Bach’s Missing Pages: An Expanded Orgelbüchlein

Sietze de Vries, organist and presenter.
Fugue State Films, DVD + 2 compact discs, FSFDVD016,
Available in the UK from Fugue State Films,, and in the Netherlands from Sietze de Vries’s recording label,

Sietze de Vries (b. 1973) is a Dutch organist from Groningen. His father was organist of the Reformed Church in Niezijl, a suburb of Groningen, where his grandfather was sexton. Following high school at the H. N. Werkman College in Groningen, in 1988 de Vries started organ lessons at the Prins Claus Conservatorium in Groningen. These lessons took place on the 1692 Arp Schnitger organ of the Martinikerk in Groningen. As a student at the Conservatory de Vries’s teachers included Johan Beeftink, Jan Jongepier, and Wim van Beek, and he graduated with a bachelor’s degree in 1994. He studied organ under Jos van der Kooy at the Royal Conservatory of The Hague and obtained his master’s degree in 1996, following which he studied improvisation for a further two years, again under Jos van der Kooy. Sietze de Vries won prizes at no fewer than fifteen national and international organ competitions, including first prize at the Haarlem International Organ Improvisation.

Competition in 2002. In addition to teaching improvisation at the Prins Claus Conservatorium in Groningen, de Vries has concertized in Europe, the United States, Canada, South Africa, Russia, and Australia.

As many will be aware, when Johann Sebastian Bach wrote his Orgelbüchlein he intended it to be a comprehensive collection of choral preludes for the entire church year. However, he only included forty-six chorale preludes in his original manuscript, and in a further 118 cases he merely listed the name of a chorale without writing a chorale prelude for it.

Recently there has been considerable interest at an international level in getting present day composers to write chorale preludes for the 118 missing chorales, which led to the creation of the Orgelbüchlein Project. This project aimed at putting multiple international scholars to work on writing the missing chorale preludes, with the aim of producing a six-volume set of chorale preludes under the general editorship of William Whitehead. Apart from this project, in other cases individual scholars have attempted to compose some or all the missing 118 choral preludes entirely on their own, which certainly has the advantage of uniformity of style, and Sietze de Vries’s improvised recordings here represent an outstanding project of this kind.

The DVD has seven parts in which de Vries improvises forty-five of the missing chorale preludes. It is hardly feasible to comment on each one individually, so to summarize, Part 1 has Bach’s Orgelbüchlein chorale preludes for Advent and Christmas. Part 2 completes Christmas and also includes the New Year and Epiphany. Part 3 deals with Lent and Passiontide. Part 4 takes us into the Easter Season and beyond to Ascensiontide, including improvisations of five missing chorale preludes. Part 5, for the season of Pentecost, has two Bach chorale preludes from the Orgelbüchlein, followed by another three missing chorale preludes for the season of Pentecost, together with chorales for The Lord’s Prayer, Catechism, The Creed, Baptism, and Confession, and a further twelve improvisations of missing chorale preludes on these topics. Part 6 covers Holy Communion and various miscellaneous topics, featuring six Bach chorale preludes and improvisations of another twelve missing ones. Finally, part 7 has three Bach chorale preludes plus improvisations of sixteen missing chorale preludes.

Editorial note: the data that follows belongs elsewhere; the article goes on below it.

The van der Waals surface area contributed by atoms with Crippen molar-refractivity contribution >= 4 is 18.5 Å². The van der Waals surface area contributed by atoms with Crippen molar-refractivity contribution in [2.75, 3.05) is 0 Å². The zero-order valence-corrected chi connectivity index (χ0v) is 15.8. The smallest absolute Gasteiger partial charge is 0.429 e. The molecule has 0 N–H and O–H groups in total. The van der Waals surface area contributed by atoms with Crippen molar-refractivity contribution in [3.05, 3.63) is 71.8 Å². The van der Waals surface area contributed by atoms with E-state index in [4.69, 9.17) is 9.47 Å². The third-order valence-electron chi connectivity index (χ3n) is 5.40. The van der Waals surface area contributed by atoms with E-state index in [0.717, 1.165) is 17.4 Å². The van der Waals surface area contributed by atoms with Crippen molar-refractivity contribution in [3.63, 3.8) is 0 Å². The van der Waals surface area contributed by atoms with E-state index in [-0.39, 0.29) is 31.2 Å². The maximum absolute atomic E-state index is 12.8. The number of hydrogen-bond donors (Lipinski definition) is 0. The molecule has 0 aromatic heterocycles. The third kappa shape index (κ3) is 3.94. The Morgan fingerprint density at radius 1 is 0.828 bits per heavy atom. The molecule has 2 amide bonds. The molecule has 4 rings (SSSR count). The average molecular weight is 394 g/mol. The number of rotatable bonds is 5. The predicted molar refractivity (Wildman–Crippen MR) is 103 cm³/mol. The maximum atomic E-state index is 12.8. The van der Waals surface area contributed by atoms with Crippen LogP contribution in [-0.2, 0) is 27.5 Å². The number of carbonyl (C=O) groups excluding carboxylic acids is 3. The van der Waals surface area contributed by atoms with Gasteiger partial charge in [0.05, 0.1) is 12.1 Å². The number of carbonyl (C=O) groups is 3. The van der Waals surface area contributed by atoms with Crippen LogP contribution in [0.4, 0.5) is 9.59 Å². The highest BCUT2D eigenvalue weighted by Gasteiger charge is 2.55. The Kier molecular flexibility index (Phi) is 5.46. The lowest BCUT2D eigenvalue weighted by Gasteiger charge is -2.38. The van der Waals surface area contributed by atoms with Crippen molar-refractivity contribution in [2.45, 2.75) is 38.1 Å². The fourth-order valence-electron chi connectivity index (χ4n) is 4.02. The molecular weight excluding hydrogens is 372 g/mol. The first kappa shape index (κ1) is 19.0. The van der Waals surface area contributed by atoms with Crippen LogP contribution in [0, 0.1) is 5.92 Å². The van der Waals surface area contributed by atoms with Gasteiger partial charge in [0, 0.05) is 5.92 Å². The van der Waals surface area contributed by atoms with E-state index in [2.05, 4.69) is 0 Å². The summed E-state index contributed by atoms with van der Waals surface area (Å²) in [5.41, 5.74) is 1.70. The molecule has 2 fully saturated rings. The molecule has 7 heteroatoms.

The Bach chorale preludes and de Vries’s improvisations are duplicated on the two compact discs. Additional material includes demonstrations of the two organs that are used, together with samples and explanations of the registrations, and discussion of Bach’s compositional techniques. The two organs used in the recordings are at the Petruskerk in

Leens, Groningen, a two-manual, forty-one-rank Hinsz organ most recently restored by Reil in 2021, and at the Martinikerk in Groningen, a three-manual, eighty-one-rank organ, much of which was built by Arp Schnitger in 1691 and 1692 and which has most recently been restored by Jürgen Ahrend between 1976 and 1984.

There is much to be said for de Vries’s idea of improvising the missing chorale preludes rather than issuing them in a collection of published works. His approach results in a freshness that can be contrasted with compositions that are, as it were, set in stone. Johann Sebastian Bach, who often disparaged those who neglected improvisation in favor of playing from written scores, would doubtless have approved. Sietze de Vries has steeped himself in the characteristics of Bach’s style over the years, and this is most evident in the success of these improvisations in mimicking the work of the master.

John L. Speller, who has degrees from Bristol and Oxford universities in England, is a retired organbuilder residing in Parkville, Maryland.

The Diapason July 2023